ELECTIONS : PASADENA SCHOOL DISTRICT : Board Candidates Offer Solutions to Education Problems
Faced with budget cuts, campus security worries and declines in enrollment and test scores, many of the candidates in Tuesday’s Pasadena Unified School District election have looked outside the district for solutions.
Increased use of volunteer teachers, hiring of outside contractors for custodial services and sale of school district land are among the ideas suggested by candidates to improve the quality of the district’s education and facilities.
But candidates also emphasized the value of experience in education matters and advocated that the school board show greater accountability
All the candidates are running at-large for four-year terms in the district, which serves Sierra Madre and Altadena as well as Pasadena.
The race for Office 4 will see Elbie Hickambottom, who has served 12 years, running for a fourth consecutive term. Hickambottom, a retired U.S. Army major, said: “I consider myself the watchdog on the board to keep down spending.”
Among the excesses that Hickambottom cites are expenses of consultants, lawyers and car phones used by administrators. Hickambottom, a former director of relocation and property management for the Pasadena Redevelopment Agency, says money can be saved through competitive bidding for outside services and careful management of district properties.
“I have been known to be controversial on the board because I have made an issue of things discussed in closed session,” he said. “There is a need for us to protect the rights of citizens to participate in the running and decision-making of the board.”
Hickambottom said he would like to see more neighborhood schools.
Attorney and businessman E. Clark Coberly, also running for Office 4, agreed some budget cuts are essential. But he said budget revamping may be a more feasible way to save money.
“Cuts are painful; they’re going to have to be made,” said Coberly, who is chief financial officer of both California Pools in El Monte and Bonneville Steel in Irwindale. “I would like to see a minimum of cutting, a maximum of re-directing going on.”
One way to save money is to use independent contractors for services such as security and custodians, he said.
New approaches are needed for students with academic and discipline problems, Coberly said. Citing districtwide declines in SAT scores, Coberly said students need more attention during their formative years in elementary school.
“We have to give kids an opportunity to find success at school,” he said. “Reasons kids are having problems is because they’re failing. They have lots of negative things in their life.”
Dan Wimberly, the third candidate for the seat, also emphasized parental and community involvement. A real estate developer who works as a substitute teacher in the Los Angeles Unified School District, Wimberly said volunteers would improve the quality of education.
In addition, Wimberly called for improved teacher benefits. These changes, combined with better test-preparation programs, will enhance the education environment and SAT and other achievement test scores, he said.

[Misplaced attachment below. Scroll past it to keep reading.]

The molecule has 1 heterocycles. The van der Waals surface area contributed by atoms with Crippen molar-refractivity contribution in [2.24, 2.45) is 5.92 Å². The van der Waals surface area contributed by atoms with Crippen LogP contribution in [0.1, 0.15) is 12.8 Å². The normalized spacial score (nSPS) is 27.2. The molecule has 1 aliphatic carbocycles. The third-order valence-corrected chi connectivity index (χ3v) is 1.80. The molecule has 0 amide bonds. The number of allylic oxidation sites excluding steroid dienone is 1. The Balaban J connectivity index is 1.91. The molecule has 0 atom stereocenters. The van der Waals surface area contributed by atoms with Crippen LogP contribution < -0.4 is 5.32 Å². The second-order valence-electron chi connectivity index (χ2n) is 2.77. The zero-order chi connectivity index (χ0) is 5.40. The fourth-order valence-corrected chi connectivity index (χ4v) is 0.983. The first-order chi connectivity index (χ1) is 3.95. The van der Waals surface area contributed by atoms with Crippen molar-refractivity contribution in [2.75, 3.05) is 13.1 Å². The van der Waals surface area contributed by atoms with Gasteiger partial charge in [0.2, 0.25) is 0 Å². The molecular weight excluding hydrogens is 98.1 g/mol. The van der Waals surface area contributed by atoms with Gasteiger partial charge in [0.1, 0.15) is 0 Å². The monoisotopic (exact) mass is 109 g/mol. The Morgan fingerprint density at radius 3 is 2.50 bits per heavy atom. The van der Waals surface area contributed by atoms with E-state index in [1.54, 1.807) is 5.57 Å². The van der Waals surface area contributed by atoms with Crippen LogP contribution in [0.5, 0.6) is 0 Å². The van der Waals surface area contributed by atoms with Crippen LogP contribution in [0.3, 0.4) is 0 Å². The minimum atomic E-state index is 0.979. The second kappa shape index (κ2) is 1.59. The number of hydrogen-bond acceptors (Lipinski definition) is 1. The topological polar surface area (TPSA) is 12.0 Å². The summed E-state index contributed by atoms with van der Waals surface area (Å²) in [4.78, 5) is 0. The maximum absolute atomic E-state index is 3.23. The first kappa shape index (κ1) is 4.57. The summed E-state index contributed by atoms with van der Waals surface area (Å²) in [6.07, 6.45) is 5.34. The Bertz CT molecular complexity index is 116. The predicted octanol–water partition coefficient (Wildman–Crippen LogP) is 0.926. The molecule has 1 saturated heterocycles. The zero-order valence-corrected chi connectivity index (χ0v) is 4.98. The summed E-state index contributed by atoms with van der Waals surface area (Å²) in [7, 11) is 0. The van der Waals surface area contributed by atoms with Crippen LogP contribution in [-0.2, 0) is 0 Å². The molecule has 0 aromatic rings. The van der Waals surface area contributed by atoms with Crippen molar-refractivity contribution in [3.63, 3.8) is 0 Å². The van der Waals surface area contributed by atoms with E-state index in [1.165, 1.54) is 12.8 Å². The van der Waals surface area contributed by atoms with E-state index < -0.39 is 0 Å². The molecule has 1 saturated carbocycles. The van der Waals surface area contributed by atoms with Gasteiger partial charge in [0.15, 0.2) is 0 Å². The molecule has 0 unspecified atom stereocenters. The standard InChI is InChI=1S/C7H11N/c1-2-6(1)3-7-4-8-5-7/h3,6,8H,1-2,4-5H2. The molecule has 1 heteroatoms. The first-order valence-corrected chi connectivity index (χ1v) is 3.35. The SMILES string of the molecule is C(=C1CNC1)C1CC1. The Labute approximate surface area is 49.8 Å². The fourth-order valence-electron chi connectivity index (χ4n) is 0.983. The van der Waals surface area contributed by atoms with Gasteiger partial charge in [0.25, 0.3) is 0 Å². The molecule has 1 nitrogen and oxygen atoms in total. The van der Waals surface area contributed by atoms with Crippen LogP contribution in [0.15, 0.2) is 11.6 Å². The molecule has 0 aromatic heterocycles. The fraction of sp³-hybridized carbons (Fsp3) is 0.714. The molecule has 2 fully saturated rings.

“Every parent looks for two things in schools: academic performance and an environment conducive to learning,” he said.
Wimberly also supported funding help from city agencies and corporate sponsorship of schools.
No incumbent is running for Office 2. The three candidates in the race emphasized the need for community involvement and school security, which became an issue after student fights this school year at Pasadena’s Blair High School.
George Van Alstine, minister of the Altadena Baptist Church for 18 years, said schools need to improve instruction of basic learning skills. He said community organizations can improve education by volunteering.
Van Alstine is on the Pasadena Commission on Children and Youth and is author of the book, “The Christian and the Public Schools.”
“Neither schools nor parents have the ability of solving problems in the schools without help from the Chamber of Commerce and the business community,” he said. “They all have to be part of the mix.”
Van Alstine said school security can be increased by the presence of parents and other volunteers.
Chris Cofer, a Bank of America service representative, also is running for Office 2. A Pasadena native who served with the U.S. Army Reserve and the National Guard, Cofer has said he favors reducing busing and a neighborhood school policy.
“It is going to take awhile” to implement his plan, he said, adding that he would like to see the reopening of closed schools in Northwest Pasadena.
Cofer said funding for the schools could be enhanced by the lease or sale of school district land such as the Education Center on South Hudson Avenue.
He said instructors need more assistance in dealing with problem students. “Teachers need to be supported so that when one kid disrupting the class is asked to leave the class, that teacher knows that the kid isn’t going to come back 10 minutes later,” he said.
The third candidate for the seat is Glenn E. Taylor, an attorney with the Los Angeles law firm McKiernan, Moriwaki & Brady. Taylor advocates parent groups that would periodically meet with teachers and administrators.
Taylor, who has been a resident of the district since 1977, said: “I believe that the school administrators and teachers have to come up with rules of discipline that have to be enforced districtwide. I believe that there should be penalties ranging from taking away students’ rights all the way to suspension and expulsion.”